Through CEAP, departmental officials hope to quantify the environmental benefits of conservation efforts more rigorously than in the past.
The first phase of the work by Society staff was to focus on what effects conservation practices applied to cropland might have with regard to four environmental outcomes: water quality, soil quality, water conservation, and air quality. The Wildlife Society simultaneously undertook an assessment of cropland conservation practice effects on fish and wildlife habitat. Subsequent assessments were to look at practice effects on grazing land, wetlands, and other land uses.
A decision was made to divide the assessment into five basic conservation systems—soil management, water management, nutrient management, pest management, and landscape management—then subdivide each of those conservation systems into two basic cropping systems—rainfed cropland and irrigated cropland.
A lead author was then selected for each chapter—based on the demonstrated capability and expertise of that individual to deal with the assigned subject matter. Each lead author was given the discretion to recruit co-authors.
Authors were asked to undertake a comprehensive literature search and summarize, in an integrated fashion, what is know and not known about the following five elements:
- Positive and/or negative environmental effects on water quality, soil quality, water conservation, and air quality, in that order.
- Interactions and potential tradeoffs among conservation practices, systems, and environmental outcomes.
- Key factors driving the magnitude and direction of environmental effects, interactions, and tradeoffs.
- The degree of confidence that could be accorded the documented environmental effects.
- Critical gaps in knowledge that called for additional research.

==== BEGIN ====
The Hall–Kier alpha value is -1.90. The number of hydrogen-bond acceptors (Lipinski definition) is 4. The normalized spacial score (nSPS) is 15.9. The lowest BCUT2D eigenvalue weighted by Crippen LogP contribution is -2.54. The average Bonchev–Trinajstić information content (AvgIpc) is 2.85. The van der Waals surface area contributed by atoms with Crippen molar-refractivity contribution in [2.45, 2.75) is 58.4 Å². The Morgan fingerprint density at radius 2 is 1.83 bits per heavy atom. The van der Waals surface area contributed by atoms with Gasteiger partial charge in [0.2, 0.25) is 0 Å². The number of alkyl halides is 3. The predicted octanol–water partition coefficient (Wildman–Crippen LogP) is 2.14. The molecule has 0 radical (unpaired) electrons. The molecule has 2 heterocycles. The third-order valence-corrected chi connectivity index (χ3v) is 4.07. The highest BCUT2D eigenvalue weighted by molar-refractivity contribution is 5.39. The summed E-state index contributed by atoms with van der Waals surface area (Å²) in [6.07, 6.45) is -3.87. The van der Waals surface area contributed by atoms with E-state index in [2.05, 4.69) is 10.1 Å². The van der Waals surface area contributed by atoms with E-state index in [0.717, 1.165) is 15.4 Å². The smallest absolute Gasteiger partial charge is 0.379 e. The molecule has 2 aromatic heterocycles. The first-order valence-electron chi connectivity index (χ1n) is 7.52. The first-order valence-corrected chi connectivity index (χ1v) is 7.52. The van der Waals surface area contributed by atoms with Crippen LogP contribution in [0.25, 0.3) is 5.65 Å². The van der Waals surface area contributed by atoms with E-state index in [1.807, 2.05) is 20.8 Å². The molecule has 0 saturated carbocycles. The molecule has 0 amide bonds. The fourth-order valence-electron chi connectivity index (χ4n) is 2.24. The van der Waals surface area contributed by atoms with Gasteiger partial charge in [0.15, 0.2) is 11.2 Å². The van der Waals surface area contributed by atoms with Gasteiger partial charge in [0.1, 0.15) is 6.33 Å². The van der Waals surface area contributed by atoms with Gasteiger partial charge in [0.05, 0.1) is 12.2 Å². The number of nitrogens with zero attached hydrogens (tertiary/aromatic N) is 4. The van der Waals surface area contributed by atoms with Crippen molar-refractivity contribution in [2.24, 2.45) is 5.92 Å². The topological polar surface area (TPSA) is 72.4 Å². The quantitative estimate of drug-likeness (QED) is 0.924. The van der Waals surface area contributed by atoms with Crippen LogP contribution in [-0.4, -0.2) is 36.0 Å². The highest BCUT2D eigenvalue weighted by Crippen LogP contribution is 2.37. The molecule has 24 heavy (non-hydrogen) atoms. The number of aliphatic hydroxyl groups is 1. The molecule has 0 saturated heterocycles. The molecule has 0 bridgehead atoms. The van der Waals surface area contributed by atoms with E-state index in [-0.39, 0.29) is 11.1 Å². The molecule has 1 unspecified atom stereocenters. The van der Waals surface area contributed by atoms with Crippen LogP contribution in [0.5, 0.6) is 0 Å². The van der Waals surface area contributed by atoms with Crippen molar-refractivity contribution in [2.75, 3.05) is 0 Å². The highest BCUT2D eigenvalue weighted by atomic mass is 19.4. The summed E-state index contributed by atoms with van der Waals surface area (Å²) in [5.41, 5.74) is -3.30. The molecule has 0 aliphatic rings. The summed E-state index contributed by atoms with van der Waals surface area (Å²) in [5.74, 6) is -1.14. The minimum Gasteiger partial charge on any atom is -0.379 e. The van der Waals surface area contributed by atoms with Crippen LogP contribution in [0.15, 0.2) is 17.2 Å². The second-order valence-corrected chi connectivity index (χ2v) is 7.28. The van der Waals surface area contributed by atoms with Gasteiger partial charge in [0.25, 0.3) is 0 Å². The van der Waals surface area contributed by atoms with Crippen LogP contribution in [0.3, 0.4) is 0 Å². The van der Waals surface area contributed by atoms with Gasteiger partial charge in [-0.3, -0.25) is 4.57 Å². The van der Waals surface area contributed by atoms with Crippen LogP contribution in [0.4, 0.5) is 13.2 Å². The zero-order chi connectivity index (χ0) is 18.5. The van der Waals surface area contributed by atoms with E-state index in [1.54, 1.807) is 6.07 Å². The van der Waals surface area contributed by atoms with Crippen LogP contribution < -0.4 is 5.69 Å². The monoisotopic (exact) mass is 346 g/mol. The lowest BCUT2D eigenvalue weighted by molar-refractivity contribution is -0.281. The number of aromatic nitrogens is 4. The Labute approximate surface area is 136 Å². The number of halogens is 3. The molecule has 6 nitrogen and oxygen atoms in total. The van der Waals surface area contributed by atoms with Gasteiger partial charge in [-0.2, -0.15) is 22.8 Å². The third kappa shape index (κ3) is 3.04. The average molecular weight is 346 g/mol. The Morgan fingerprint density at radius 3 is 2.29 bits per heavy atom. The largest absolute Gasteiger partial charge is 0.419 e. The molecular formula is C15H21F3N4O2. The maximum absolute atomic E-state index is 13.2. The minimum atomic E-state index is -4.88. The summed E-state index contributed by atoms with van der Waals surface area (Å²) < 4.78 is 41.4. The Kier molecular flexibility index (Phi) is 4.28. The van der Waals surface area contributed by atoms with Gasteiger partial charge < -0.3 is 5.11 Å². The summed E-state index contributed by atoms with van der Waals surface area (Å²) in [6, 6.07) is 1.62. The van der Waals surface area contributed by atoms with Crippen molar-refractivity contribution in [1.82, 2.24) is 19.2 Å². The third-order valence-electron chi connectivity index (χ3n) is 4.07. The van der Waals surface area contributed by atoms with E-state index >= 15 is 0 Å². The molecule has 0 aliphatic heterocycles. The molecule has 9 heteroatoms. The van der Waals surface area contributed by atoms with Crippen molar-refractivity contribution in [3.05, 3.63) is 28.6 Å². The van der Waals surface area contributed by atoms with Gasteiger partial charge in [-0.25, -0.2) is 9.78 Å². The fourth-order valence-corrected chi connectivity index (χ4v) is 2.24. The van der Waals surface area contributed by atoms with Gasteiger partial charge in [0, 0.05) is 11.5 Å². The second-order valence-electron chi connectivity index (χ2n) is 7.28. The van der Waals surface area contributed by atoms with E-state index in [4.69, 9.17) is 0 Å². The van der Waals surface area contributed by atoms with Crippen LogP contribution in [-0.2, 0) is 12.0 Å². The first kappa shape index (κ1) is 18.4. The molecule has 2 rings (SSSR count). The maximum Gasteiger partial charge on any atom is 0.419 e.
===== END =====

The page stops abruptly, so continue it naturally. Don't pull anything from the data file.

To achieve some consistency among chapters, authors were given a standardized outline to follow.
A workshop, held in January 2005 to review and critique initial drafts of chapters, involved authors and peer reviewers (who also reviewed subsequent manuscript drafts). At that workshop, participants opted to forego the rain-fed versus irrigated cropping system division except in the case of the chapters on water management practices. Their rationale was simply that too much duplication would be introduced into the various chapters if the division were retained. A later decision to split the pest management practices chapter into two chapters—pesticide mitigation and integrated pest management—was based on unrelated factors, including a change in authors.
Workshop participants also agreed on a “division of labor” among the chapters with respect to the conservation practices covered (see list on page x). All conservation practices commonly applied to cropland and for which the Natural Resources Conservation Service had established a national standard were divided among the five subject areas—soil management practices, water management practices, nutrient management practices, pest management practices, and landscape management practices. A few practices were placed in multiple chapters because authors felt compelled to cover those practices to achieve the degree of comprehensiveness requested. Authors also were allowed to add to the list practices for which no national standard exists to accommodate innovation and new technologies.
The project proved to be a real challenge for authors, reviewers, and editors. Literature searches proved especially difficult, in part because of the volume of published information available on certain conservation practices and in part because of the lack of published research on other practices. Also difficult was the location of so-called “gray” literature—those extension bulletins, technical notes, and other materials regularly issued by agencies and academic institutions. In the end, much of that material was ignored.
So, for what it is worth, here is the final product of this ambitious undertaking. Shortcomings likely are obvious. At the same time, project participants pulled together an enormous amount of material relating to the environmental effects of putting conservation practices on cropland, material that should prove useful to conservation policymakers and practitioners alike.
Society staff members thank the authors and reviewers for their significant contributions to this effort. Thanks also are due officials of the U.S. Department of Agriculture’s Agricultural Research Service and Natural Resources Conservation Service who supported the effort financially and otherwise.
Schnepf, M., and C. Cox, eds. 2006. Environmental Benefits of Conservation on Cropland: The Status of Our Knowledge. Ankeny, IA: Soil and Water Conservation Society.